The "period effect"

[Author Suha Patel is a medical student at UNC and co-leader of the Honduran Health Alliance.]
As I was reading my epidemiology textbook, preparing myself for a year of public health research, I stumbled on the concept of a period effect, which refers to an event occurring at a specific moment in time that affects an entire population and changes the rates of certain conditions in that population independent of other factors. I couldn’t help but think back to my experience in Honduras this summer. What was the period effect of the coup in Honduras? What was the impact on our medical student coordinated women’s health program and the six villages that we serve in the mountains of Southwest Honduras? How did this event affect cervical cancer screening among the 300 women who have relied on us for their annual women’s health exams for the past 5 years? Most of them will not get pap smears this year. The nearest government health clinic is too far, or women don’t have the money for transportation to get there, etc. They are poor, subsistence farmers living without electricity in geographically isolated communities.
The Honduran Health Alliance (HHA) is a program coordinated by medical students. This is a special characteristic of the program, offering students a unique opportunity to plan and coordinate a large-scale project from start to finish. But this same characteristic made leaving Honduras a very bitter moment. We poured our blood, sweat, and tears into a year of planning leading up to this summer. The women in the six communities had been awaiting the return of “La Alianza” all year. The emotional burden of incompletion weighed heavily on us as we left for the Nicaraguan border on July 8, 2009. Some of us backpacked through Nicaragua and Costa Rica for a few weeks to recover from the mental and emotional exhaustion. When I got back to North Carolina, I could reflect on the situation with a clear head. Damage was done, but we had achieved many things and learned many lessons. We reached out to the communities, completed health talks, and maintained strong relationships with lay health promoters and in-country contacts. Now what could we do to sustain the goals of the program in the future?
Sustainability has always been a goal that HHA strive towards as an organization. In light of this summer’s events in Honduras, working towards this goal is crucial to the survival of the organization. More importantly, we need to strengthen in-country networks to sustain the project at the community level so that efforts to improve cervical cancer screening access and reproductive health can be carried out by community members whether UNC medical students are present or not.
- Suha

[Author Suha Patel is a medical student at UNC and co-leader of the Honduran Health Alliance.]

Suha Patel

Suha Patel

As I was reading my epidemiology textbook, preparing myself for a year of public health research, I stumbled on the concept of a period effect, which refers to an event occurring at a specific moment in time that affects an entire population and changes the rates of certain conditions in that population independent of other factors. I couldn’t help but think back to my experience in Honduras this summer. What was the period effect of the coup in Honduras? What was the impact on our medical student coordinated women’s health program and the six villages that we serve in the mountains of southwest Honduras? How did this event affect cervical cancer screening among the 300 women who have relied on us for their annual women’s health exams for the past 5 years?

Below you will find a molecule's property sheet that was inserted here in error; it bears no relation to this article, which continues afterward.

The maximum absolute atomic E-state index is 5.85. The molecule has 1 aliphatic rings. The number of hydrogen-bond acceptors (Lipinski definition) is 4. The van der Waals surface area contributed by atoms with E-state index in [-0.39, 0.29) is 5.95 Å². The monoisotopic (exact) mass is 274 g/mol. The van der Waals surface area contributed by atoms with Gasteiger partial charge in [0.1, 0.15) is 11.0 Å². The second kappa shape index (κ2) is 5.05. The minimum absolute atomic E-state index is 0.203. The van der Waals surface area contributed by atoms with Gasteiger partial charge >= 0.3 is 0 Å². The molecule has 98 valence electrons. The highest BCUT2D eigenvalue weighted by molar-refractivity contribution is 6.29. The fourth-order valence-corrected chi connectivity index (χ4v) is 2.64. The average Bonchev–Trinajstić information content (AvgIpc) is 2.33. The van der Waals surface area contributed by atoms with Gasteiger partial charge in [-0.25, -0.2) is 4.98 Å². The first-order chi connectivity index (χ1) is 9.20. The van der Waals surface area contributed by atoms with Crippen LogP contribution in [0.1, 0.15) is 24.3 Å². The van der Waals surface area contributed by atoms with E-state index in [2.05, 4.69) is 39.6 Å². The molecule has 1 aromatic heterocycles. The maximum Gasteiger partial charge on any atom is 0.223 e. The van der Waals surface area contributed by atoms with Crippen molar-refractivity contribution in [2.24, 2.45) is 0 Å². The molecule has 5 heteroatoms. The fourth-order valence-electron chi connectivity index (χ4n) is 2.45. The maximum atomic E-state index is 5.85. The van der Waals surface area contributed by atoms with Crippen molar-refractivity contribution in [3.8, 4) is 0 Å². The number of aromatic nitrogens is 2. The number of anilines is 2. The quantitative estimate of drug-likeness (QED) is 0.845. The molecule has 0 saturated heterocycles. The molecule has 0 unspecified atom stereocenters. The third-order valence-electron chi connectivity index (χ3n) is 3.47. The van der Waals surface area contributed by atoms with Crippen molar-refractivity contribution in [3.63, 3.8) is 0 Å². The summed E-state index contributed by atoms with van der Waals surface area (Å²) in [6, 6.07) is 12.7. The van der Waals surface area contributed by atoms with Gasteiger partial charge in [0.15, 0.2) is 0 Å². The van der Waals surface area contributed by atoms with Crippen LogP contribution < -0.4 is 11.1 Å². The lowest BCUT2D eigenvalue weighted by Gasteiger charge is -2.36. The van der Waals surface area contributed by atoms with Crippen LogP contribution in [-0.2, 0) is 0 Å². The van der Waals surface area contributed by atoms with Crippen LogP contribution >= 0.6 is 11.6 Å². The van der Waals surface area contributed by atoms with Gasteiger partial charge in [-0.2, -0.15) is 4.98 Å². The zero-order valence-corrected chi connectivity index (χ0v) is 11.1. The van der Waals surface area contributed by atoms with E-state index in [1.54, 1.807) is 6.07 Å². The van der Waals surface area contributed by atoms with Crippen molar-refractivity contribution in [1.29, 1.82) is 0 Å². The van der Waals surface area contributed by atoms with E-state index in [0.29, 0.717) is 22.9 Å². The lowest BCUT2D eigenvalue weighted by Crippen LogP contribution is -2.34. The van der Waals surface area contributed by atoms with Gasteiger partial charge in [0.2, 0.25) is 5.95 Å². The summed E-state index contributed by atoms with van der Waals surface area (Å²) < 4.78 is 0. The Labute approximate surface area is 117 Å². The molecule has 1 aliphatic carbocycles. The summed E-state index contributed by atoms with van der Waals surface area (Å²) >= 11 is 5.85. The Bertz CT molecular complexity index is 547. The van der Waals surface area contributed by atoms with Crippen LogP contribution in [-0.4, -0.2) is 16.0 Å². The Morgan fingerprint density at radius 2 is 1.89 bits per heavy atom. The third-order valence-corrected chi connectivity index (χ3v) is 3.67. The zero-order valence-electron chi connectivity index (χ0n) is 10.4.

Most of them will not get pap smears this year. The nearest government health clinic is too far, or women don’t have the money for transportation to get there, etc. They are poor, subsistence farmers living without electricity in geographically isolated communities.

Honduran Health Alliance students, summer 2009

Honduran Health Alliance students, summer 2009

The Honduran Health Alliance (HHA) is a program coordinated by medical students. This is a special characteristic of the program, offering students a unique opportunity to plan and coordinate a large-scale project from start to finish. But this same characteristic made leaving Honduras a very bitter moment. We poured our blood, sweat, and tears into a year of planning leading up to this summer. The women in the six communities had been awaiting the return of “La Alianza” all year. The emotional burden of incompletion weighed heavily on us as we left for the Nicaraguan border on July 8, 2009.

Some of us backpacked through Nicaragua and Costa Rica for a few weeks to recover from the mental and emotional exhaustion. When I got back to North Carolina, I could reflect on the situation with a clear head. Damage was done, but we had achieved many things and learned many lessons. We reached out to the communities, completed health talks, and maintained strong relationships with lay health promoters and in-country contacts. Now what could we do to sustain the goals of the program in the future?

Sustainability has always been a goal that HHA strive towards as an organization. In light of this summer’s events in Honduras, working towards this goal is crucial to the survival of the organization. More importantly, we need to strengthen in-country networks to sustain the project at the community level so that efforts to improve cervical cancer screening access and reproductive health can be carried out by community members whether UNC medical students are present or not.

- Suha

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One Response to The "period effect"

  1. fyi… infertility is not always a woman’s issue, lots of men are also diagnosed with very low sperm counts (like my husband) that categorise them as infertile but the good news is we were lucky enough to deal with it and have have kids…

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